Culture\Film and TV

Urumqi to hold TV expo next week

By Wang Kaihao | China Daily | Updated: 2017-06-01 08:18

A Sino-Russian TV documentary expo will begin in Urumqi, capital of the Xinjiang Uygur autonomous region, from June 6.

The expo, which is jointly hosted by the State Administration of Press, Publication, Radio, Film and Television and the local government, is part of ongoing Sino-Russian media exchanges.

Xinjiang Television and Russia Today, a Russian international TV network, will respectively bring 10 documentaries to reflect each side's culture and ordinary peoples' lives, Yang Hongxin, head of Xinjiang Television, a main organizer, told reporters in Beijing on Friday.

"Documentaries play irreplaceable roles in cross-border communication as records of social, economic and cultural developments in different regions," Yang says.

"The expo will promote cooperation in the humanities between the two sides."

He says Stories in North, a TV documentary reflecting relations between China and Russia through the daily lives of people in Xinjiang, will be a highlight of the expo. The documentary's interviewees include students from Xinjiang studying in Moscow, a baker of Russian origin in Xinjiang and a sports fan who rafts on the Irtysh River that originates in Xinjiang and flows into Russia's Ob.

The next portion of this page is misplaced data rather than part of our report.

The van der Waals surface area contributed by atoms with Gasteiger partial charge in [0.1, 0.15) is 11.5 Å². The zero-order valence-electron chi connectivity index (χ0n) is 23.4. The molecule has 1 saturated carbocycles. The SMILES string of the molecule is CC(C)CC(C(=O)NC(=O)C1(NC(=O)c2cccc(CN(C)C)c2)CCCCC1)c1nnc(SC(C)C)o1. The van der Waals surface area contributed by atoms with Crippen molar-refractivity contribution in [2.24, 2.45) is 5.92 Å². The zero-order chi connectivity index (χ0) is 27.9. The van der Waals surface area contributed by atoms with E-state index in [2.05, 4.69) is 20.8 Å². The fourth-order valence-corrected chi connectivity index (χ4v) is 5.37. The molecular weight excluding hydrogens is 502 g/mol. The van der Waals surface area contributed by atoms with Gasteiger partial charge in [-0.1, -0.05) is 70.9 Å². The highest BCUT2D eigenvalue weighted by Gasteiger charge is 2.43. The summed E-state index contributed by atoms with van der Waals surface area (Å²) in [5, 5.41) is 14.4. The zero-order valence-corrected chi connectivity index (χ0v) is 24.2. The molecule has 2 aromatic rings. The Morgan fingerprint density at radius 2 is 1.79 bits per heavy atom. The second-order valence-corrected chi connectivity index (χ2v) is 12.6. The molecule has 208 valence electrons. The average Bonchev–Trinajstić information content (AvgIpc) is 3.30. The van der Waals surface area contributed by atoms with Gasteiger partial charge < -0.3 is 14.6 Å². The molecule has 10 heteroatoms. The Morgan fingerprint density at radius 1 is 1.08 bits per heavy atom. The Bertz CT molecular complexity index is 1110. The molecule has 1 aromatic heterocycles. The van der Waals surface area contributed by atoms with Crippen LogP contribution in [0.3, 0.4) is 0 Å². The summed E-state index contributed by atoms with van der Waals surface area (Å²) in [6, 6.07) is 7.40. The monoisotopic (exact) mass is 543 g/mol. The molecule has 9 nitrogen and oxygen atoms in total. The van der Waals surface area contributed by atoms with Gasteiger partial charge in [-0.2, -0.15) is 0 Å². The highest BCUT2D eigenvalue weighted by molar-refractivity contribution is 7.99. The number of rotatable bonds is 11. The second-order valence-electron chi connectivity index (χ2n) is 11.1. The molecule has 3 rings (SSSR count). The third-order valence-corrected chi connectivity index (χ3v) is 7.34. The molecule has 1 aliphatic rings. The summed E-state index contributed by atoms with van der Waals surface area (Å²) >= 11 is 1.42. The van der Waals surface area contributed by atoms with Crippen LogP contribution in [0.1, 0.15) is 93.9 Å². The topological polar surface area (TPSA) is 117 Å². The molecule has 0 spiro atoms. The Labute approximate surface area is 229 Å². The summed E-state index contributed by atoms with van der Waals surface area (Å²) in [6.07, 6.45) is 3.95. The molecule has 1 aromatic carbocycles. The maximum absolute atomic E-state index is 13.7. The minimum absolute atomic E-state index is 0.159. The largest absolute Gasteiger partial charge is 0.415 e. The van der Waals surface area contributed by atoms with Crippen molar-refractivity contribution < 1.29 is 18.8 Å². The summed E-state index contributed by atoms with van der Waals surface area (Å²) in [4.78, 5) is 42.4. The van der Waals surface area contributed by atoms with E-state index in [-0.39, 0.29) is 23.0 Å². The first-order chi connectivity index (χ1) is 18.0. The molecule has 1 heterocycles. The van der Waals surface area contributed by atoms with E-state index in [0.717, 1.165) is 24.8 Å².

People of the Russian ethnic group make up one of 12 major non-Han groups in Xinjiang, a hub of ethnic diversity in China.

Yang says that a TV forum that gathers delegates from China, Russia, and central and western Asian countries will also be held in Urumqi on June 7.

An industry alliance is likely to be established during the forum to provide a long-term system for more cooperation, including coproductions of documentaries and information sharing.

Xinjiang Television now runs branch stations in some countries in the region, including Kazakhstan, Uzbekistan and Turkey. A branch station in Russia may be on the horizon.

"After the Belt and Road Initiative was launched, Xinjiang has played an important role creating new channels of communication between China and the countries involved," says Yan Chengsheng, an official in charge of international cooperation under the State Administration of Press, Publication, Radio, Film and Television.

Xinjiang has natural landscapes and human resources-elements needed for good documentary production, he adds.



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